Policy Brief.2017

Freshwater and oceans: Working together to face climate change

This policy brief, prepared by SIWI and Alliance for Global Water Adaptation (AGWA), is a contribution to the discussions and activities at UNFCCC meetings in order to improve understanding and application of gender and water knowledge in the climate arena.

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The interface between freshwater and oceans captures the vital development and environmental challenges of our time.  Coastal communities and Small Island Developing States (SIDS) face increasing socio-economic and environmental risks as a result of climate change. These risks significantly constrain their ability to achieve a sustainable development; and for some, threaten their territorial integrity, economic viability, and survival at large.


  • Policy responses need to recognize the interdependencies between SDG 6, 11, 13 and 14. For instance, water use efficiency and minimized water pollution are necessary to achieve healthy oceans and a progress towards a sustainable development in a climate changing future. Approaching the whole SDG framework with a holistic, hydro-lens would allow for reinforced action, and build capacity to identify and allocate funding to balance trade-offs between different priorities.
  • Integrated basin-scale management from source waters to coastal and estuarine and marine systems is essential to ensure that a full range of fresh and saltwater resources are provisioned and sustained. Agriculture, energy, fisheries, cities, infrastructure, and water abstraction and treatment must all be engaged as stakeholders in planning, operations, and management.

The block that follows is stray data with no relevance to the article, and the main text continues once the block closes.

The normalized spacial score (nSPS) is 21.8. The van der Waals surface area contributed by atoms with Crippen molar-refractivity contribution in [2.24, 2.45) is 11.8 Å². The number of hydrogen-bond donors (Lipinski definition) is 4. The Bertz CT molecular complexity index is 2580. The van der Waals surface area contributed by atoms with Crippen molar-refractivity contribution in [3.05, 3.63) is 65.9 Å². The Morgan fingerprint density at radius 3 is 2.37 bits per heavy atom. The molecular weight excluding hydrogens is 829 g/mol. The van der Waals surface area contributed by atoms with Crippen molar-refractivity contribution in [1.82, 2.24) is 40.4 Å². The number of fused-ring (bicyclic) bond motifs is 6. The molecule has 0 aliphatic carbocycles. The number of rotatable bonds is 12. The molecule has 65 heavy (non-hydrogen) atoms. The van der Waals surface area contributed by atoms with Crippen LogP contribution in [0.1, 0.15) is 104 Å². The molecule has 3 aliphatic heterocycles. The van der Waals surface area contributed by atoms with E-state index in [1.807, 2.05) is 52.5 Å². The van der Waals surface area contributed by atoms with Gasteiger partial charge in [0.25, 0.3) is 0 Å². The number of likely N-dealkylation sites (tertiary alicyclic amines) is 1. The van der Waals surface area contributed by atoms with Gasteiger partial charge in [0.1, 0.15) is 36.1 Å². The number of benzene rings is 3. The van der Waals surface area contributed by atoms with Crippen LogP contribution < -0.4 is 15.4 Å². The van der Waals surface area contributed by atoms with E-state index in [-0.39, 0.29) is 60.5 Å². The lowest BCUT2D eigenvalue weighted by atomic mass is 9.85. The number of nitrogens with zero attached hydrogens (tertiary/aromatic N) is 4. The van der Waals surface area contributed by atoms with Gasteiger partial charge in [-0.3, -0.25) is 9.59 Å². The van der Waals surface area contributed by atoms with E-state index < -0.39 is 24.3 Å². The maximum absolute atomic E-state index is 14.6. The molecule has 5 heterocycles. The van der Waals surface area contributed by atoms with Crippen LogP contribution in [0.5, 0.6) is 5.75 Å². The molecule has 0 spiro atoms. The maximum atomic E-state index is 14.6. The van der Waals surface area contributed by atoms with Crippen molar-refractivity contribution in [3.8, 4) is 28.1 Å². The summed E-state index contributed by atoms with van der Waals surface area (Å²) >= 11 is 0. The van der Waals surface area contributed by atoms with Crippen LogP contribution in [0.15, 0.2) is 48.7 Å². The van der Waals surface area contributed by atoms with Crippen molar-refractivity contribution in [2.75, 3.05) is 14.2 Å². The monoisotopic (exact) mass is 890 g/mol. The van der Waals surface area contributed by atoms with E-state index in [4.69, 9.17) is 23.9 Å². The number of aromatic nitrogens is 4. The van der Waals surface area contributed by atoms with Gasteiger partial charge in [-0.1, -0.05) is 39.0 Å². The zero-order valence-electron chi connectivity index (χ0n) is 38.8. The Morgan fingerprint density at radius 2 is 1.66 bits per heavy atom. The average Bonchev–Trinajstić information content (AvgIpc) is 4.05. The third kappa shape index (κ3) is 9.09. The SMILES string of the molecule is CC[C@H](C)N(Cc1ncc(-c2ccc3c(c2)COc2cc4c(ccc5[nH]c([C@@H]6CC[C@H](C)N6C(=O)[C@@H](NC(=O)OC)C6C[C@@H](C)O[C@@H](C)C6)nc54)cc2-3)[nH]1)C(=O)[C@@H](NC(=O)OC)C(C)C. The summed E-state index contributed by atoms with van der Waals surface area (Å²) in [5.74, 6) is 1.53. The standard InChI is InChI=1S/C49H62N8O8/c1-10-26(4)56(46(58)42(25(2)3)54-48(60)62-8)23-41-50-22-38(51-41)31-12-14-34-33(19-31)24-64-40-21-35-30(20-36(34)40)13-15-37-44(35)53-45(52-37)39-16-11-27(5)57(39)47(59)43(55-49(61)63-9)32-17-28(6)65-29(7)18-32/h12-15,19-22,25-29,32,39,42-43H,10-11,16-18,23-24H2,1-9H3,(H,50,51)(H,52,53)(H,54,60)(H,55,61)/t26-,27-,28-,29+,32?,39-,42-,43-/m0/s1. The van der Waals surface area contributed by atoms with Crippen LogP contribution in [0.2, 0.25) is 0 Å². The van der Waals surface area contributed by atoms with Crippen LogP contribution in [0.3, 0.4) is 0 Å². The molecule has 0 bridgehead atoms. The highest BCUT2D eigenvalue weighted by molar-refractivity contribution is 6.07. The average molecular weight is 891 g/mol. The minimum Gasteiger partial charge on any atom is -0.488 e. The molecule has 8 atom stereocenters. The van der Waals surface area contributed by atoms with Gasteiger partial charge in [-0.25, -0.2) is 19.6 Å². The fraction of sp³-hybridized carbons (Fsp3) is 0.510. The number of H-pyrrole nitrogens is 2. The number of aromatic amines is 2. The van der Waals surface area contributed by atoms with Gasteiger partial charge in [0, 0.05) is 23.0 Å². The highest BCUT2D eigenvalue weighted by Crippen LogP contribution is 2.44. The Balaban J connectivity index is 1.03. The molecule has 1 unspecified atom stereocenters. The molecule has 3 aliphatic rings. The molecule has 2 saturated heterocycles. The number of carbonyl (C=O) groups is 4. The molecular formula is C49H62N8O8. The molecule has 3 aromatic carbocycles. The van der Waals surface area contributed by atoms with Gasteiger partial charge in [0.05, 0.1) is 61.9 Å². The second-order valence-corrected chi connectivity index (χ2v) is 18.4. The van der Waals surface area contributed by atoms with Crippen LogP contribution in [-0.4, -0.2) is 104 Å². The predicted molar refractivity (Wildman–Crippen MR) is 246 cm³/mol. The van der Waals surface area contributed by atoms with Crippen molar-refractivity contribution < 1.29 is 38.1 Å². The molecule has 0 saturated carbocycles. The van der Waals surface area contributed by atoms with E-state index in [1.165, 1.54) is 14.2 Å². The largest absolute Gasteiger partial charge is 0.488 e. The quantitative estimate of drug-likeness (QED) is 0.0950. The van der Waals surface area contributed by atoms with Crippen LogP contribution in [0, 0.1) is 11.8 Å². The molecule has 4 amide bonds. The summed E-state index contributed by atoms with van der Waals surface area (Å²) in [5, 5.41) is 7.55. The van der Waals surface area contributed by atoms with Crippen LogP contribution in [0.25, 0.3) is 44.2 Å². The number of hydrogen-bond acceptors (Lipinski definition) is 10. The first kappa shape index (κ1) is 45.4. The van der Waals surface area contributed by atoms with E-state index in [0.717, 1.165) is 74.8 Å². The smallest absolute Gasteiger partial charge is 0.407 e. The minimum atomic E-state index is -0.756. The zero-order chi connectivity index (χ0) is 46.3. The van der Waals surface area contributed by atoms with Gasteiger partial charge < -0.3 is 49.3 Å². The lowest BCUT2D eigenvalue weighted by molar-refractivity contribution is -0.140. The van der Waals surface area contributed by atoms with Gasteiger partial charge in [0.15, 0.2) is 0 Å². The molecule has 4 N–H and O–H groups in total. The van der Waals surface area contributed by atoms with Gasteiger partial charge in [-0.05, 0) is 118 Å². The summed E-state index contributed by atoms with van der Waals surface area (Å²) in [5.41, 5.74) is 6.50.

• In many cases, these sectors and basins will also span political boundaries within and between countries; integrated management should also operate to share data and decision making across these governance levels. Investments in governance processes and institutional capacity is therefore crucial to ensure informed, transparent, equitable and sustainable resource allocation decisions under critical scenarios.
  • Since many aspects of climate impacts are uncertain, integrated freshwater-marine solutions should be robust (spanning a wide range of potential futures) and flexible (capable to responding to unexpected or alternative futures). Financing, engineering, science, and governance perspectives all have critical perspectives and must be engaged in long-term decision making processes.
  • Marine, riparian, and aquatic ecosystems provision critical adaptation and ecosystem services for communities and economies. Thus, these ecosystems should also be represented as stakeholders with explicit water allocations, such as environmental flows.
August 2017
East Asia and the Pacific, Europe